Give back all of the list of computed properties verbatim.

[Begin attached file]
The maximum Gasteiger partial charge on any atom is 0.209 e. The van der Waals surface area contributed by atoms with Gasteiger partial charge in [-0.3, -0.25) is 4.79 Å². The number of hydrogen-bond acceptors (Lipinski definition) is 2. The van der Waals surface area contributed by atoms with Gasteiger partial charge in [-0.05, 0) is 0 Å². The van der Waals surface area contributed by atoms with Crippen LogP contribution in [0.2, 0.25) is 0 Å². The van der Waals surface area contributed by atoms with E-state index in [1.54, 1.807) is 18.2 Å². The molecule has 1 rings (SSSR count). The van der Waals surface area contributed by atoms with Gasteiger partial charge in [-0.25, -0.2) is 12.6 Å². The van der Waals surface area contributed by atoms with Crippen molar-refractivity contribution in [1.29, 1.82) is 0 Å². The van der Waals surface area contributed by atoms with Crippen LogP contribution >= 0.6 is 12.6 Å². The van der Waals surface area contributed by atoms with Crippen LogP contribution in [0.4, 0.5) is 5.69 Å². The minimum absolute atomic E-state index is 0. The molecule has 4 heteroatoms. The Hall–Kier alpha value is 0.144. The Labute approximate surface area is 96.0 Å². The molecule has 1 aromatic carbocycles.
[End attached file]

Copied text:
The maximum Gasteiger partial charge on any atom is 0.209 e. The van der Waals surface area contributed by atoms with Gasteiger partial charge in [-0.3, -0.25) is 4.79 Å². The number of hydrogen-bond acceptors (Lipinski definition) is 2. The van der Waals surface area contributed by atoms with Gasteiger partial charge in [-0.05, 0) is 0 Å². The van der Waals surface area contributed by atoms with Crippen LogP contribution in [0.2, 0.25) is 0 Å². The van der Waals surface area contributed by atoms with E-state index in [1.54, 1.807) is 18.2 Å². The molecule has 1 rings (SSSR count). The van der Waals surface area contributed by atoms with Gasteiger partial charge in [-0.25, -0.2) is 12.6 Å². The van der Waals surface area contributed by atoms with Crippen molar-refractivity contribution in [1.29, 1.82) is 0 Å². The van der Waals surface area contributed by atoms with Crippen LogP contribution >= 0.6 is 12.6 Å². The van der Waals surface area contributed by atoms with Crippen LogP contribution in [0.4, 0.5) is 5.69 Å². The minimum absolute atomic E-state index is 0. The molecule has 4 heteroatoms. The Hall–Kier alpha value is 0.144. The Labute approximate surface area is 96.0 Å². The molecule has 1 aromatic carbocycles.